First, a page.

‘Blue is the Warmest Color’: Raw, Honest and Stirring

Adele Exarchopoulos Lea Seydoux

There are films which are so honest in its rendering that you seamlessly find yourself submerged into the story without realizing that you are watching just a cinematic fiction, and not a reality. ‘Blue is the Warmest Color’ with its rawness and honesty epitomizes such rare breed of films. Though, having known that it won Palme D’Or [the highest film-making prize at Cannes] last year, does set you expectations high, but thankfully ‘Blue is the Warmest Color’ meets all of them and sets its own high standards.

At its heart, ‘Blue is the Warmest Color’ is a beautiful, yet painful, love story. In other terms, it’s passionate film-making about a passionate love affair. And not just love affair; ‘Blue is the Warmest Color’ is also about love and its anxieties, and the pain of a parting ways. When the film could have so easily been a heterosexual love story between a boy and a girl, director Kecheche instead by choosing to show two women in love with each other chose a more daring route, which ultimately also turned out to be a more rewarding one. Kecheche, most of the time, takes close and focussed shots of both his leading ladies capturing every emotion, every blink of an eye, every drop of a tear; basically, he wants you to be as close to what his characters are feeling as possible.

‘Blue is the Warmest Color’ explores sexual awakening like no other film ever has. In Adele (Adele Exarchopoulos), the film finds a central character who is young and vulnerable, but at the same time inquisitive and willing to go all out for love. And the film wouldn’t have been the film it is, without its lead Adele Exarchopoulos’ performance. She lays everything bare — physically and spiritually.  The complex portrayal of Adele, a sixteen year old girl who goes through sexual awakening and at the same time comes of age would have been far from an easy job. And that’s why in my opinion, she delivers by far and by a distance the best female performance of 2013. Her co-star Lea Seydoux is brilliant too, as Emma, descending effortlessly into the alpha-female character. It’s a pity that film didn’t compete in the Best Foreign Language Oscar last year.  It might very well could have won.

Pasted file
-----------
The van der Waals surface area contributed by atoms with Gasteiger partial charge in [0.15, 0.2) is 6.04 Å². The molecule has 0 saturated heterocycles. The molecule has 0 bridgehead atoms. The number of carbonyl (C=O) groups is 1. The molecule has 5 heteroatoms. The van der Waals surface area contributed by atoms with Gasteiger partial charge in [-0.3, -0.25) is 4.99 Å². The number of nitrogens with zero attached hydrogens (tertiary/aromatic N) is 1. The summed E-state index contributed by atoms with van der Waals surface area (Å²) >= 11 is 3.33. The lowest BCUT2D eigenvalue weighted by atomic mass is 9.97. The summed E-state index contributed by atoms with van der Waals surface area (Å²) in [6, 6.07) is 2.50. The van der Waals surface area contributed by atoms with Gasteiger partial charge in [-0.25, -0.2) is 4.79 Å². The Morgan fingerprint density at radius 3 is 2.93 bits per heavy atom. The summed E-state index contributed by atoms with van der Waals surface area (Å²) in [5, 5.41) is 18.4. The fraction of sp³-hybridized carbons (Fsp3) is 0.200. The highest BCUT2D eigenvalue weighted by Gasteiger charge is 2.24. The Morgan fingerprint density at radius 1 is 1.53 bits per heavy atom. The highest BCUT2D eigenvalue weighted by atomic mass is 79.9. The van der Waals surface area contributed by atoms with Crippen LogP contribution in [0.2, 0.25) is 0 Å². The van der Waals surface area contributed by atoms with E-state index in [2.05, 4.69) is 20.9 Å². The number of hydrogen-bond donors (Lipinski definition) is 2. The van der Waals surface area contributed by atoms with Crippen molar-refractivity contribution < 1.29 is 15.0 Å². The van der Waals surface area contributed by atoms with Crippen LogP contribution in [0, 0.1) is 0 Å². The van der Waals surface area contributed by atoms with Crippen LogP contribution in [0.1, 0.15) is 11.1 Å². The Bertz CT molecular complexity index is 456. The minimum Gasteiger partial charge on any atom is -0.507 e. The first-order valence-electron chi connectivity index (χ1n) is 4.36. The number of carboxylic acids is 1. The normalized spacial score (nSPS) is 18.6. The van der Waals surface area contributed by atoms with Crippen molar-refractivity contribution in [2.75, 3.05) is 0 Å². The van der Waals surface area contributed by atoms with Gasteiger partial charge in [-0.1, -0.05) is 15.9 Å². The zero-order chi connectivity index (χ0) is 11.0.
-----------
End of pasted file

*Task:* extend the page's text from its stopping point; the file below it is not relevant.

The best aspect of ‘Blue is The Warmest Color’ is its intense, intimate conversations, especially the raw and binding confrontations between Adele and Emma.  While, I know many didn’t particularly like the climax, I found it to be the best way the film could have ended. The ending leaves you stirred by its emptiness and honesty and the hope that Adele has moved on to better things.

The much hyped 12 minute sex scene is sensually shot and a little more stretched than required, still, it’s innocuous to the proceedings of the film. Possibly, unnecessarily long, but then, in a film about love, passion and sensuality it is rather imperative to have an authentic love-making scene.

Overall, it’s a film that, if you can sit through, will leave an indelible impression on your mind, which might last for days, if not weeks.